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The Origins of Web Security and the Birth of Security Socket Layer (SSL) Protocol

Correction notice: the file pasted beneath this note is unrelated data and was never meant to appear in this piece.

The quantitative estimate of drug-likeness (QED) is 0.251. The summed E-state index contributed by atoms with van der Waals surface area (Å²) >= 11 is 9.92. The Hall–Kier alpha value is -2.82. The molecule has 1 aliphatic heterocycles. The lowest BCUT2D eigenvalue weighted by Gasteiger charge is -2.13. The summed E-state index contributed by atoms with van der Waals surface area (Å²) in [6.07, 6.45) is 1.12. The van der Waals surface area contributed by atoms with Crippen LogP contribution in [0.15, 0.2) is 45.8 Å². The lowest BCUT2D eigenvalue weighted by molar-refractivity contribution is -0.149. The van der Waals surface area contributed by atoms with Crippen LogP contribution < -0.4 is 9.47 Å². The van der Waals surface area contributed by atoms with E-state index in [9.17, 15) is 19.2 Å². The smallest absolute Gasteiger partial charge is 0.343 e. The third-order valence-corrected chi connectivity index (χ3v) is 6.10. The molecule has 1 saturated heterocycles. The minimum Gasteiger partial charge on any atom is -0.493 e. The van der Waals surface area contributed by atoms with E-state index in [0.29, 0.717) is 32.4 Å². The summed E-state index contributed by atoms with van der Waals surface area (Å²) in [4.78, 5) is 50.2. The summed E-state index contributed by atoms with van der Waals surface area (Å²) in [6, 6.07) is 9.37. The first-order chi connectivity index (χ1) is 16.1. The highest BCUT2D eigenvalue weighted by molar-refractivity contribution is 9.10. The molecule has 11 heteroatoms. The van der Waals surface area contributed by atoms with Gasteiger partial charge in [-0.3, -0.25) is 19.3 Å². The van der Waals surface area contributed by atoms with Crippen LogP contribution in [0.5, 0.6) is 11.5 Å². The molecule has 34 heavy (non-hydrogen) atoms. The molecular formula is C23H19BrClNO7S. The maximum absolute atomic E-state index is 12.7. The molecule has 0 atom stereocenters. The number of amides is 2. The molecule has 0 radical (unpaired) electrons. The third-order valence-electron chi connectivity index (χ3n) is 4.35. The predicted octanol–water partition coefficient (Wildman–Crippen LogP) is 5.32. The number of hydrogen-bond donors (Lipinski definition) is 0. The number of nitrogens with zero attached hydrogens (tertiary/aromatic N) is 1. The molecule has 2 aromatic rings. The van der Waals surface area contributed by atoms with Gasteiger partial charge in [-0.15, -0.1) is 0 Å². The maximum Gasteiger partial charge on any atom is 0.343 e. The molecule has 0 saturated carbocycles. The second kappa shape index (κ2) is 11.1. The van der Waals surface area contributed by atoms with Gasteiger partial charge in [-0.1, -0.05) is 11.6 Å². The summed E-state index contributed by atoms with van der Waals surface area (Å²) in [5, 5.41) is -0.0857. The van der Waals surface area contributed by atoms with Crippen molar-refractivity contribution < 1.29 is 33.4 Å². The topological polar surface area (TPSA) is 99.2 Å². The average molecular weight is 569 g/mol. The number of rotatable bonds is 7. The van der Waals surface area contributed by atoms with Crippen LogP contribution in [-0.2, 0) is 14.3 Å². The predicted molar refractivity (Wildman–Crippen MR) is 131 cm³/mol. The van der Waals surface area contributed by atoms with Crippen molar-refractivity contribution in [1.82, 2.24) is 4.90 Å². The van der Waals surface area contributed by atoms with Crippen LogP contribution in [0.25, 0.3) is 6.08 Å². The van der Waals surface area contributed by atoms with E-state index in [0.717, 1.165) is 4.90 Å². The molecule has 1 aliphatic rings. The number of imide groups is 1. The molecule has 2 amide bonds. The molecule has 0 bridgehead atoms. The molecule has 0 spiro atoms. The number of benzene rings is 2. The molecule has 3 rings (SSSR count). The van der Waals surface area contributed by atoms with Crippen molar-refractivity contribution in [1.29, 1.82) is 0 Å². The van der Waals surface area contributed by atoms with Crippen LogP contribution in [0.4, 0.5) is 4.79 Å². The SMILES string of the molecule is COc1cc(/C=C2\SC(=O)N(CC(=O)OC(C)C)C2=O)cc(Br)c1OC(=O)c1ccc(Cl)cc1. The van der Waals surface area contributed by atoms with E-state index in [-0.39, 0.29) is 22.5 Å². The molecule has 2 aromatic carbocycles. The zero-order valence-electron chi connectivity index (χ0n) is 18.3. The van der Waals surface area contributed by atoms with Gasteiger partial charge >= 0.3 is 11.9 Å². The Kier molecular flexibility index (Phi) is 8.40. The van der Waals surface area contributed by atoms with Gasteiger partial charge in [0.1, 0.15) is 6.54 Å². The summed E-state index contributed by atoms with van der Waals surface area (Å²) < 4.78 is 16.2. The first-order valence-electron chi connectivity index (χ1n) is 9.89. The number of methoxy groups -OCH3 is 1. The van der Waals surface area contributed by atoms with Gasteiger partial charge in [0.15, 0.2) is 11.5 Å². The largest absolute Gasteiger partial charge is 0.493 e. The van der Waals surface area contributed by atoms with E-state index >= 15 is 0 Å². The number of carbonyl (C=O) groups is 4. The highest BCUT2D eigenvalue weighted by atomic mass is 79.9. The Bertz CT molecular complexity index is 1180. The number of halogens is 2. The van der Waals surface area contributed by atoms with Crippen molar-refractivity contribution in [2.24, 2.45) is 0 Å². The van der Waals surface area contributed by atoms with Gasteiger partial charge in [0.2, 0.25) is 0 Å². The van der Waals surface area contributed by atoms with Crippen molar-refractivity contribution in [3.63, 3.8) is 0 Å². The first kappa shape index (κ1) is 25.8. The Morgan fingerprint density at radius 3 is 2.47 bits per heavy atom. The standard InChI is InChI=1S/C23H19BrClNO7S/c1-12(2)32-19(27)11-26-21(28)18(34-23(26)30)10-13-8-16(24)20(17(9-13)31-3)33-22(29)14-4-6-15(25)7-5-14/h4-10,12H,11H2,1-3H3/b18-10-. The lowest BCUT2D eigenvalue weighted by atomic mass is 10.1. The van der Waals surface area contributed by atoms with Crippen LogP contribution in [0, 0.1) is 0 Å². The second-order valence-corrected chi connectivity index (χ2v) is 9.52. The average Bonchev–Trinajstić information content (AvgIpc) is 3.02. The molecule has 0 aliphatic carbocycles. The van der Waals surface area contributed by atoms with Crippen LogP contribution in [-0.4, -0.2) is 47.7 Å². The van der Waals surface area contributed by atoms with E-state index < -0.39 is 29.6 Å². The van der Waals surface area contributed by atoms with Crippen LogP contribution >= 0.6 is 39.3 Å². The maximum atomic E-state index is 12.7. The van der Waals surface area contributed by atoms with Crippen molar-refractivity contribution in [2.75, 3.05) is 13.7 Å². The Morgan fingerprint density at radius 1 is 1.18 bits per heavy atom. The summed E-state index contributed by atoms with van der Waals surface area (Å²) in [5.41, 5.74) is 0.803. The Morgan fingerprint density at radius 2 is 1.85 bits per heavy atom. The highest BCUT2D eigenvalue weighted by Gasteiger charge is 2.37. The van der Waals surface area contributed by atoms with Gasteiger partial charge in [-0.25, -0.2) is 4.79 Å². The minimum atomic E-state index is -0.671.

As people who live and breathe cybersecurity, at Exabeam we’re naturally fascinated by its history. In fact, we built a History of Cybersecurity 2019 Calendar to share our research. Each month features dates when significant events in cybersecurity occurred. This is the second blog in a series of posts featuring information on fascinating historical events in cybersecurity. You can read the first one here. If you think we missed an important fact (or didn’t get something quite right), please let us know. You can also share your feedback with us on Twitter. What is SSL and is it really secure? In July of 1995, with just a few clicks, a computer programmer ordered the first book ever sold by an online bookstore named after a river in South America called the Amazon. At the time, few realized how the internet and the information space named World Wide Web would change the lives of people forever. One of the things that made the internet revolution possible was a security protocol that allowed people to do novel things like buying books online using a secure payment. It all started when Taher Elgamal, an Egyptian cryptographer who was also the chief scientist at Netscape Communications, drove the development of the Secure Sockets Layer (SSL) internet protocol.
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